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Open AccessArticle

Distribution of Antennal Olfactory and Non-Olfactory Sensilla in Different Species of Bees

Center for Mind/Brain Sciences, University of Trento, Piazza della Manifattura 1, I-38068 Rovereto, Italy
Author to whom correspondence should be addressed.
Academic Editor: Lesley Rogers
Symmetry 2017, 9(8), 135;
Received: 27 May 2017 / Revised: 23 July 2017 / Accepted: 25 July 2017 / Published: 28 July 2017
(This article belongs to the Special Issue Brain Asymmetry of Structure and/or Function)
Several species of social bees exhibit population-level lateralization in learning odors and recalling olfactory memories. Honeybees Apis mellifera and Australian social stingless bees Trigona carbonaria and Austroplebeia australis are better able to recall short- and long-term memory through the right and left antenna respectively, whereas non-social mason bees Osmia rufa are not lateralized in this way. In honeybees, this asymmetry may be partially explained by a morphological asymmetry at the peripheral level—the right antenna has 5% more olfactory sensilla than the left antenna. Here we looked at the possible correlation between the number of the antennal sensilla and the behavioral asymmetry in the recall of olfactory memories in A. australis and O. rufa. We found no population-level asymmetry in the antennal sensilla distribution in either species examined. This suggests that the behavioral asymmetry present in the stingless bees A. australis may not depend on lateral differences in antennal receptor numbers. View Full-Text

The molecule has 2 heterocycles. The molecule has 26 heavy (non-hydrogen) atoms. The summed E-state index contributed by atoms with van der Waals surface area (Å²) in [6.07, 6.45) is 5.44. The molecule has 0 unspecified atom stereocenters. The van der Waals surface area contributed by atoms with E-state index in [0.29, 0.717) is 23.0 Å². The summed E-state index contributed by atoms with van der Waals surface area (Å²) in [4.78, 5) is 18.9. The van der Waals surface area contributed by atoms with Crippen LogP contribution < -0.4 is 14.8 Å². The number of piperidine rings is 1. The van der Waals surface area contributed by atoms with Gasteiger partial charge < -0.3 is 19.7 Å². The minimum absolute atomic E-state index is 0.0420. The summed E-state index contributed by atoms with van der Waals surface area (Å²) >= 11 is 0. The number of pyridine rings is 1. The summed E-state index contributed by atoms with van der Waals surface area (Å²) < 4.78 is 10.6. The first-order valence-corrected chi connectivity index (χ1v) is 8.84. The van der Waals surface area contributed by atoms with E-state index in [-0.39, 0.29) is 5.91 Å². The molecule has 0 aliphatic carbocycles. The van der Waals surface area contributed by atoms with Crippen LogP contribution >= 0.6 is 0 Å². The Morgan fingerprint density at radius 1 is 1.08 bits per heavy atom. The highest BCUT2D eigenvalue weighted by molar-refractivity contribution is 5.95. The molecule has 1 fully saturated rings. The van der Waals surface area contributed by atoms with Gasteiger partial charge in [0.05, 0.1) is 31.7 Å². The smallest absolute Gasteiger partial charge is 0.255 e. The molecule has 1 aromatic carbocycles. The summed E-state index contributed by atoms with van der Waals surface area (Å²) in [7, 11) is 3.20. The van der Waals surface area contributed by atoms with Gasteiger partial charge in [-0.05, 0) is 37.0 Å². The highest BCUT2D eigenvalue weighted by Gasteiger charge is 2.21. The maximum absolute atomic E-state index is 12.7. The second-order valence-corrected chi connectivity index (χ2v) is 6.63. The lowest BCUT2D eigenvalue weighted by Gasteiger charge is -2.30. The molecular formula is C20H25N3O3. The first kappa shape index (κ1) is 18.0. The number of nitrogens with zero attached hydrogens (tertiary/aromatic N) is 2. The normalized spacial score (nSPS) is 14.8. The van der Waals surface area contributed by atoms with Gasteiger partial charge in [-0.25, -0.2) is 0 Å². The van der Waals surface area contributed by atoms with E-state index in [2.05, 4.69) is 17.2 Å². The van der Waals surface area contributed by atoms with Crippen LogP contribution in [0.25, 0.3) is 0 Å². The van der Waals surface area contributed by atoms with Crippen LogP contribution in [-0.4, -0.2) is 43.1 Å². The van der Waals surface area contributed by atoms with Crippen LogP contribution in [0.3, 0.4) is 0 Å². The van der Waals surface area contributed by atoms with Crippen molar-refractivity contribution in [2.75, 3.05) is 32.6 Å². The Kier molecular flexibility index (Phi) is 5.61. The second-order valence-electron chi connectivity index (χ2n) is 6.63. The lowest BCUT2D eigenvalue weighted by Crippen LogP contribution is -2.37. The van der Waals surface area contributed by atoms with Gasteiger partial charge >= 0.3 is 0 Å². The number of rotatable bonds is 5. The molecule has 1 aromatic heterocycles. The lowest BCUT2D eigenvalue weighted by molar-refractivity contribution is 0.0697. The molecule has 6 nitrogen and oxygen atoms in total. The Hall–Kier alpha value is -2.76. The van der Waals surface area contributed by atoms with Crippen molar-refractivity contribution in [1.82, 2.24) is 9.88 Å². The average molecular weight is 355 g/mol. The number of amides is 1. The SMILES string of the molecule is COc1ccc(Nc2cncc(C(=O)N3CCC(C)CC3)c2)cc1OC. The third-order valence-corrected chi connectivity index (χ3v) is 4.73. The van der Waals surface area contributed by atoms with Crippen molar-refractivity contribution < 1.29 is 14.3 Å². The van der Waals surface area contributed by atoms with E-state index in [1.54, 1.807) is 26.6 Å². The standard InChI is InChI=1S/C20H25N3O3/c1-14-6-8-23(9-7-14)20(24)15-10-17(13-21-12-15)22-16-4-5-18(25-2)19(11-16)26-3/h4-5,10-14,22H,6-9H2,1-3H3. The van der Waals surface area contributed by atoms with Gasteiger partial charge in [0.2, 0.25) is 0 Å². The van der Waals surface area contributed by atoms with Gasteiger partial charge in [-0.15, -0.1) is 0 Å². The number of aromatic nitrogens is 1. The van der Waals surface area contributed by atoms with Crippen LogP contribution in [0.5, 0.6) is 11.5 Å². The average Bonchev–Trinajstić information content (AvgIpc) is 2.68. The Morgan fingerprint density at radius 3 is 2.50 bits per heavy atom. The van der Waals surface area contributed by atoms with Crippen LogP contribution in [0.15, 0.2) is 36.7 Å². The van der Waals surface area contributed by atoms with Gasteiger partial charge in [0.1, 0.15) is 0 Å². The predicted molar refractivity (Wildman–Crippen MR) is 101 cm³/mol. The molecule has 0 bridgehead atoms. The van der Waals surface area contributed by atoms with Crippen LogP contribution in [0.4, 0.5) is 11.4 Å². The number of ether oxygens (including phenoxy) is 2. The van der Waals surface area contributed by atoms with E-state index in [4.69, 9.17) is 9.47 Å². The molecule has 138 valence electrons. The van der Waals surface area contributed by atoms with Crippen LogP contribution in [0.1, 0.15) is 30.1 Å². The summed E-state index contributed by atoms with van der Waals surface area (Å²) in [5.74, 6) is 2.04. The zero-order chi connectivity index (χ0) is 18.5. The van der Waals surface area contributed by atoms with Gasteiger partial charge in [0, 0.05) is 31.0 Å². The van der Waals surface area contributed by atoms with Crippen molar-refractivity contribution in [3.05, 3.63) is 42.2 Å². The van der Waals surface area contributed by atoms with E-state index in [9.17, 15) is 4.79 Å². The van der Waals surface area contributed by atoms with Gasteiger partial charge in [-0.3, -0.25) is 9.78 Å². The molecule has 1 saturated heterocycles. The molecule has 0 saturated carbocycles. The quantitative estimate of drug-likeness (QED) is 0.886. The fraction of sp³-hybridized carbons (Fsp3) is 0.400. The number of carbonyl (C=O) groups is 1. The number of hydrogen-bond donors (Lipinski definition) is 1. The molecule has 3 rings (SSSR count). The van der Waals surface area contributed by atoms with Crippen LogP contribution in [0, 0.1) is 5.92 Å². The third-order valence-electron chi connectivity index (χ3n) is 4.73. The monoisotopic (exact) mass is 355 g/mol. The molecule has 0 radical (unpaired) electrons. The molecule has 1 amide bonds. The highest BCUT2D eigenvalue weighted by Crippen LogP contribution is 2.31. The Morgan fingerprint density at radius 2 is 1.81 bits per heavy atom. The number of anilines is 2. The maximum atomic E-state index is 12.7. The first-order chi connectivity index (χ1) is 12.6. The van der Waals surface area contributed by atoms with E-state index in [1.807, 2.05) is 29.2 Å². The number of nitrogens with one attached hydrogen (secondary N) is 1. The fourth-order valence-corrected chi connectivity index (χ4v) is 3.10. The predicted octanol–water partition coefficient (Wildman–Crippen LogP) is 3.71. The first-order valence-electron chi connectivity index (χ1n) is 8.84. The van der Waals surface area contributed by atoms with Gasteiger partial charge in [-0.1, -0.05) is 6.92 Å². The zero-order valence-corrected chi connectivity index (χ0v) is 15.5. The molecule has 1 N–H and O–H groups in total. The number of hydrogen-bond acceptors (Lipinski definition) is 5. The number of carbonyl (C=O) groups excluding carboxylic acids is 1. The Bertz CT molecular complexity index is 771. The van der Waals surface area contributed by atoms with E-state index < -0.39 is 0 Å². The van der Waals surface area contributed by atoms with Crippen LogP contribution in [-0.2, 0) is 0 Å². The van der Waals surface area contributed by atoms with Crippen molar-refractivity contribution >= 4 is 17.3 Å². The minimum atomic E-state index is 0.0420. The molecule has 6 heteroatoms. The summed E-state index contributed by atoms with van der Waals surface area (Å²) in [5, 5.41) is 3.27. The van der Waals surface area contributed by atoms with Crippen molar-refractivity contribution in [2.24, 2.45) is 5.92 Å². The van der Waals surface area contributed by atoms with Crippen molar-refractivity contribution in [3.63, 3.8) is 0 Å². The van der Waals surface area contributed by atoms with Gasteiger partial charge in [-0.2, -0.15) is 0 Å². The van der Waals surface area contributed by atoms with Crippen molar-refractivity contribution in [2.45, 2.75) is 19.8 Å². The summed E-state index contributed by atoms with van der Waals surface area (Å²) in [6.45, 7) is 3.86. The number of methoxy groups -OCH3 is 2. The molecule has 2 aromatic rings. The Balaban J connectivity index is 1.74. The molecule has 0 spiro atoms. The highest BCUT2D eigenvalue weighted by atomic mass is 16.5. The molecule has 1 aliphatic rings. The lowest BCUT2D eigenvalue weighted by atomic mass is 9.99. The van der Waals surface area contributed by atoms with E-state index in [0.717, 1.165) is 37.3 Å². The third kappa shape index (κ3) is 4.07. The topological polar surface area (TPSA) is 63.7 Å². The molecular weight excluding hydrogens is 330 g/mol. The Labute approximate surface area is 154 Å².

Keywords: lateralization; asymmetry; bees; antennal sensilla; olfaction lateralization; asymmetry; bees; antennal sensilla; olfaction
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MDPI and ACS Style

Frasnelli, E.; Vallortigara, G. Distribution of Antennal Olfactory and Non-Olfactory Sensilla in Different Species of Bees. Symmetry 2017, 9, 135.

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